Prenuptial Agreements: Should I or Shouldn’t I?

A prenuptial agreement is a written agreement made between two people prior to their marriage. The agreement sets out how assets are to be divided in the event of divorce. The agreement may address whether spousal support will be payable to one or both parties and under what terms. Each person is also required to give the other a full disclosure of their assets at the time the agreement is entered.

Who should enter into a prenuptial agreement?

Despite prevailing public opinion, prenuptial agreements are not just for the wealthy. One of the benefits of a well-drafted prenuptial agreement is that it can eliminate uncertainty should the marriage fall apart. Planning in advance for children from a prior marriage or a family-owned business can provide peace of mind to many people  Couples with prenuptial agreements have a document to fall back on when it comes to dividing their assets. As a result, parties may be able to avoid the mental and emotional toll of going to court and the associated costs like attorney’s fees and expert witness fees.   

Important questions to address when considering a prenuptial agreement:

  1. What assets do I want to protect and maintain as my separate property?
  2. What happens to assets acquired during the marriage? Will those assets be divided equally or some other way?
  3. How should household and family expenses be paid during the marriage? Should both parties contribute equally?
  4. Under what terms should spousal support be payable? Should either party agree to a specific amount of spousal support or waive spousal support?

Other important points to consider:

Each person should have their own attorney review the agreement before signing it. A prenuptial agreement is a contract between the spouses that will be upheld unless there is a finding of fraud, duress, or unconscionability. Courts presume a prenuptial agreement is valid unless proven otherwise.  In Virginia, prenuptial agreements are governed by the Virginia Premarital Agreement Act.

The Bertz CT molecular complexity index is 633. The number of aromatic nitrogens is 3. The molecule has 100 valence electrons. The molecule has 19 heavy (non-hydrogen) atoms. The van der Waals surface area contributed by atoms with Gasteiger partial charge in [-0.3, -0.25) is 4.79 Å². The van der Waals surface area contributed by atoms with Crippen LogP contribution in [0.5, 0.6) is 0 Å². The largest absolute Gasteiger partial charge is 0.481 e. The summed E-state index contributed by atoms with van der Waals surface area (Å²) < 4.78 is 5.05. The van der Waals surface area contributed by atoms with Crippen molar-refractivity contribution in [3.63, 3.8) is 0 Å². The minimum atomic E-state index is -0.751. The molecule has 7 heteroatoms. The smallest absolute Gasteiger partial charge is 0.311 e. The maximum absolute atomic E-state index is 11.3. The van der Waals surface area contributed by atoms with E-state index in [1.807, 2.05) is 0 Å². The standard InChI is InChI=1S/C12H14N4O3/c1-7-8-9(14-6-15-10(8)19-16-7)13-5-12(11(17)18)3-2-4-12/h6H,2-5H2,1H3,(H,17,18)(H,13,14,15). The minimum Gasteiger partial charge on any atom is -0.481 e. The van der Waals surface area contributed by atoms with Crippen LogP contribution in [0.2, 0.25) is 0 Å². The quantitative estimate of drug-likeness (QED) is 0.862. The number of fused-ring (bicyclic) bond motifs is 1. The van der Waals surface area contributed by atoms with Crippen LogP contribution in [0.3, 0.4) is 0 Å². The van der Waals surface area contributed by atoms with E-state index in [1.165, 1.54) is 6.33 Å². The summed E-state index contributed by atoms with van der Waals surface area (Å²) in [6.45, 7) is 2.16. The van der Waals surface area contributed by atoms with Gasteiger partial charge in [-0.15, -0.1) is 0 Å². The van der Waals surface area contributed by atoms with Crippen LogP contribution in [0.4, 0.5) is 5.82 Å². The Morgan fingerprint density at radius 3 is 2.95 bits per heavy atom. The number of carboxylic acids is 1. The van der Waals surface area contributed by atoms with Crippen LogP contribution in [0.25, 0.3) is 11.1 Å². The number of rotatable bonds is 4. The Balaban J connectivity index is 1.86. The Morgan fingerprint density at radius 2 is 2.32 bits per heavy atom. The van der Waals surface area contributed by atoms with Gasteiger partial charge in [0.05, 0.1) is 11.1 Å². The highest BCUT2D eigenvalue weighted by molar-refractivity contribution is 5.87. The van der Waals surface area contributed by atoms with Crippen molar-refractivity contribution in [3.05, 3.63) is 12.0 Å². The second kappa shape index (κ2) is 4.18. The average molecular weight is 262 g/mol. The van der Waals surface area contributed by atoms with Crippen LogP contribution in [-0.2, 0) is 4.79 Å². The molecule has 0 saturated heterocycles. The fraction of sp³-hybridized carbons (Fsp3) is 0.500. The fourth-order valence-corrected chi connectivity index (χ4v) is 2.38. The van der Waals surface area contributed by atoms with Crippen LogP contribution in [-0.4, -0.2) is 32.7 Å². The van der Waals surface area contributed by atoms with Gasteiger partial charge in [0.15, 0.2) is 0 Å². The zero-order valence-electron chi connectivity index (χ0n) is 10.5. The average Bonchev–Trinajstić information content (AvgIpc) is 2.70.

Timing should also be considered. It is best to allow a reasonable amount of time for each person to review the agreement and sign it in advance of getting married. Improper timing, such as leaving signing or even notice of the existence of the prenuptial agreement to the days or hours immediately before the marriage, could cause later challenges to the validity of the agreement.  Sufficient advance timing can prevent questions about whether both parties had sufficient time to review or were under any unreasonable stress to sign.

Lastly, many people sign prenuptial agreements, put them in a drawer and never look at them again until problems arise in their marriage. Parties should refer to their prenuptial agreements from time to time as assets are acquired and/or transferred, when children are born or adopted during the marriage, or when other major changes occur to ensure that there are not any unintended consequences. Creating records throughout the marriage help answer questions that may arise at the end of the marriage about how certain assets were acquired or paid for. Prenuptial agreements can be amended throughout the marriage to keep up with the spouses’ circumstances and desires.

Contact a Stiles Ewing Powers attorney now to learn more about prenuptial agreements.